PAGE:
Is it ok and useful to keep a security audit report after completing an audit?

I recently ran a couple of security audits for some friends, and was thinking about doing some more. Before I do though, I wanted to know whether I should keep the audit reports and, if so, how? I understand that it’s insecure to keep it, but at the same time, what happens if the client loses the files/report and needs new copies?

Router security IP and Mac

There was no power outage nor was the router power disconnected but the entire history of the Mac and IPv4 addresses has been reset and is no longer on the router login and password for your device at 192.168.0.1.

  1. Has it been hacked or is there anything that’s not out of the ordinary other than a power outage or manually disconnecting that would cause that?

  2. Is there any way for me to recover the history including the list of Mac Addresses that connected to the router?

Thanks

Are the security basics of a non-wifi router different from securing your desktop?

I have studied much about securing a desktop from enabling firewall to browsing internet safely among other things. I also know that many steps can be taken to improve the security of wifi routers. But if I am using a non-wifi router or a usb dongle with wifi turned off, are there any steps I can take to secure that router? Or is a non-wifi router secure?

I have read about web cams that are vulnerable and can be hacked so what about routers? Can you give me an introduction? How can I find out if my router has any vulnerabilities?

I am getting a message that this question appears subjective so I will tell you that basically what I am asking is: how does router security work?

How does a security countermeasure failure impact a system?

In the context of safety-critical systems, such as transportation systems, it is important to verify if such systems meet/do not meet safety requirements. ISO26262 expresses these requirements as a maximum number of failures per hour of operation. It is generally of a very small magnitude for the most critical components of a system, i.e., 10^-9 failures per hour of operation at most.

As there is a trend towards inter-connected safety-critical systems, there are higher risks that such systems become the target of remote attackers. In this context, remote attackers can eventually control the system remotely (e.g., CarShark attack or Jeep Cherokee remote control). Therefore, there are cyber-attacks that can impact the safety of the system (i.e., endanger the environment of the system).

Therefore, more and more works are dedicated to integrate security and safety such that the addition of security countermeasures inside a system can increase the system overall safety. In existing works, to the best of my knowledge, nobody takes into account the fact that security mechanisms can fail, just as any other components.

My question to you guys is the following: do you have any information about what could be the consequences of a security countermeasure failure on a component or system safety? Is it possible for example that, if an encryption mechanism fails, it flips a bit in a message which could provoke (eventually) a DoS (or anything else), that could lead to a catastrophic event (again, think of it as a worst case)? Is there any discussion/document about this?

Is it a major security risk if your client_secret gets displayed for about 30 min – 1 hour before you notice it showing and you can remove it?

Did something stupid, and asked a question on stackoverflow posted a little too much info without realizing it.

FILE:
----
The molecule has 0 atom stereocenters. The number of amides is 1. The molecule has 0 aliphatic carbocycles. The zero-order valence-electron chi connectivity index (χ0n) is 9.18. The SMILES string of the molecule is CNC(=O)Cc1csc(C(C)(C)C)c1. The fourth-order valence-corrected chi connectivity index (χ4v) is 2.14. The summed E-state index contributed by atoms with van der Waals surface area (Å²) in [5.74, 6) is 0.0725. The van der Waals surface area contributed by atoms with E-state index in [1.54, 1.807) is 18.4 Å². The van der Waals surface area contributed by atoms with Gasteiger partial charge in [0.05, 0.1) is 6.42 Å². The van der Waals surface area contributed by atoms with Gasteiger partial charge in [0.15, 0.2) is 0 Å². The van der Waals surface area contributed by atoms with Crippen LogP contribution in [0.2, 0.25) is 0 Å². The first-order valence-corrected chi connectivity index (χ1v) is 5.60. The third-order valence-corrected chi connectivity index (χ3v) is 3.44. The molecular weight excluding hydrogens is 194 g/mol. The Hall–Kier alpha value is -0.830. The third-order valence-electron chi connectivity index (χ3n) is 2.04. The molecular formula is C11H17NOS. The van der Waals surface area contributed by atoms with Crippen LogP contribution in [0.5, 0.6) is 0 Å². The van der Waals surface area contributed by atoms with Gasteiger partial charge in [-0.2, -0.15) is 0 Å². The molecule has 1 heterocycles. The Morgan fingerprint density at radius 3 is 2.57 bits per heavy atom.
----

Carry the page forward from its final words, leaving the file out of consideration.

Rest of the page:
Is it a major security risk if your client_secret gets displayed for about 30 min – 1 hour on stack overflow before you notice it showing and you can remove it?

Need a conceptual illustration of “Security Software Stack Elements” at (a) Endpoints (b) Servers (c) Central Ops (Control/Console) [on hold]

Need a conceptual illustration of “Security Software Stack Elements” at (a) Endpoints (b) Servers (c) Central Ops (Control/Console)

Endpoint : Antivirus, USB/Port blocking, Malware/Ransomware detection (ie ATP, FireEye) , Proxy for controlling end user web surfing (ie ZScaler), DLP, Rights Management Services (RMS), MDM

Servers : Server ANtiVirus, Lockdown of Server-to-Server communications, Server exe fingerprinting/checksumming, etc

Central Console : Logs, COnsolidated Reporting, Analysis

There are so many tools, but they overlap and its not clear what software does what and therefore the need for a key checklist of endpoint and server-side security functionality required.

Hence request a list if someone has made a good/useful diagram…

PC Component Firmware integrity and security

I recently bought a new laptop.

If you read the news you must’ve noticed Vault 6 and Vault 7 leaks (from Wikileaks), which contain rootkits which sit on your Hard Drive Firmware, MBR and other hidden partitions. Since it’s out in the open not only state actors should be able to make such kind of hard to get rid of malware.

How do I check the integrity (checksums or similar) and secure the firmware on my hardware components (Hard Drive, Motherboard, SSD, USB Hub etc etc)?

What’s the Minimum Amount of Security Your Website Needs?

Have you checked that your website is secure even if you think your site is too small for the hackers to bother with?

Quote:

over half (54%) of the businesses surveyed for the 2018 State of SMB Cybersecurity report believe they’re too small to be a target for hackers. But the data paints a different picture:

  • 67% of small- and medium-sized businesses were attacked in 2018;
  • 82% of those attacked had antivirus software installed on their systems;
  • 72% had intrusion detection systems in place.

What’s the Minimum Amount of Security Your Website Needs?

How did you do on the checklist provided?